June 18, 2018
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Groups looking to start charter schools in Maine share plans with state

By Tom Groening, BDN Staff

AUGUSTA, Maine — Nine organizations hoping to win state charters for new schools have filed letters of intent with the Maine Charter School Commission, meeting the May 16 deadline. Full applications are due with the commission by June 29.

Maine law recently was amended to allow charter schools, which are public schools that have more flexibility than traditional schools in curriculum, instruction, staffing and finance, according to the state Department of Education. Forty-one states have similar enabling laws. The schools often focus on an educational theme or aim to serve a particular kind of student.

One of the nine applicants is the Rural Aspirations Project, based in the Waldo County community of Monroe. The concept is the brainchild of Korah Soll, 38, of Swanville, a Unity College graduate who has worked 15 years in alternative education at Mount View High School in Thorndike and in the Zenith program at Camden Hills Regional High School. Both programs aim to identify and keep likely dropouts in school.

Soll’s group also includes Eric Kormann of Thorndike, who has worked in alternative, traditional and special education, she said Friday. Rural Aspirations Project has secured nonprofit status.

The school her group envisions would enroll about 25 students who may be at risk of dropping out, she said. The student profile would be someone who has struggled in traditional public school.

Soll plans to use a traditional curriculum for half the day, then use the second part of the day to allow students to explore areas they wish to investigate.

“We feel we could be more efficient with their time,” she said.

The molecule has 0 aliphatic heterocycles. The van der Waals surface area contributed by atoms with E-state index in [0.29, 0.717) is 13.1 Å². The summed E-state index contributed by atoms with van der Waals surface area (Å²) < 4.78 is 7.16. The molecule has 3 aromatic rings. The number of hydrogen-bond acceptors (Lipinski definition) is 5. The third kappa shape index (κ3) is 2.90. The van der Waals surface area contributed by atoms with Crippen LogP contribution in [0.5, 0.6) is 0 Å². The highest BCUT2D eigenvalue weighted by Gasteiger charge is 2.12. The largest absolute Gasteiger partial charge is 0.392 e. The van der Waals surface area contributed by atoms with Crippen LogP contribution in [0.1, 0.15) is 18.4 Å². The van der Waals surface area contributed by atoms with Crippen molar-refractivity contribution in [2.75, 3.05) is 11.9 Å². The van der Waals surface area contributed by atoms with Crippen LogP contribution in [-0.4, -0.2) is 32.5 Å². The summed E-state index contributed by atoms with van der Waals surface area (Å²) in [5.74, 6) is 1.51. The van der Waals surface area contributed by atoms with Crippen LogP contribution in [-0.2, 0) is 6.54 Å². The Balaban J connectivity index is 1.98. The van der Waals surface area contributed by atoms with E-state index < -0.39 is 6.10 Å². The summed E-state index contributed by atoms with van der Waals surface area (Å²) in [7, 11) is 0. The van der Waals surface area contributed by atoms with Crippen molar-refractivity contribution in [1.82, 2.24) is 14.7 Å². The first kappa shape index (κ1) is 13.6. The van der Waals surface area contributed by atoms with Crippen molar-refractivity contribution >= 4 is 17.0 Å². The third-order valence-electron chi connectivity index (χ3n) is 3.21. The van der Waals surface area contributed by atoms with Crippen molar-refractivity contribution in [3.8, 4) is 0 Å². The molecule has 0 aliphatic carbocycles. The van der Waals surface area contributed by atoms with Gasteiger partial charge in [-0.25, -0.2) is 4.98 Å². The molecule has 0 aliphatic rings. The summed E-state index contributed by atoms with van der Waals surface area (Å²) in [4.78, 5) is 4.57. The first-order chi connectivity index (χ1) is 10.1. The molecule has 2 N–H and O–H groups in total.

Soll has a tentative plan to operate the alternative school in the vacant Monroe General Store. She envisions students studying and perhaps running a general store, which would encourage residents of the small town to stop by and engage with students. The group’s website shows an early 20th century photo of the Monroe store building.

Soll grew up in Canaan, a small town near Skowhegan. In many rural Maine towns, she said, community centers such as general stores are closing, eliminating a vital hub where teens and older adults might mingle. Students could network in such a setting with farmers, artists, entrepreneurs and others as they operate a business, she said.

“We want this to be a model for other rural areas,” she said.

The other eight applicants for charter schools are: Baxter Academy of Technology and Science, Portland; Cornville Regional Charter School; Maine Academy of Natural Science, based at the Good Will-Hinckley School in Fairfield; Monson Academy; Fiddlehead Art & Science School, Gray; and John Jenkins Leadership Academy, Maine Connections Academy and Maine Virtual Academy, all online schools.

Maine law provides for 10 schools to be granted state charters in the next 10 years. A second request for proposals will be posted in late August.

Local school boards, however, also can authorize charter schools. Those charter schools must exist within the school board’s jurisdiction or can be created when school boards join together to create a specialty school.

Jim Banks, chairman of the seven-member commission that will review the nine charter applications, said the review criteria will include each applicant’s goals and vision, curriculum, the makeup of the nonprofit group and its budget and funding plans.

The commission includes members with varied backgrounds, Banks said.

Banks served nearly 20 years on the Portland School Committee and five years on the state Board of Education. Other members include a current and a former school superintendent, a retired teacher, two retired from the business world and those with backgrounds in private education and special education. The commission also will use outside experts to evaluate the applications.

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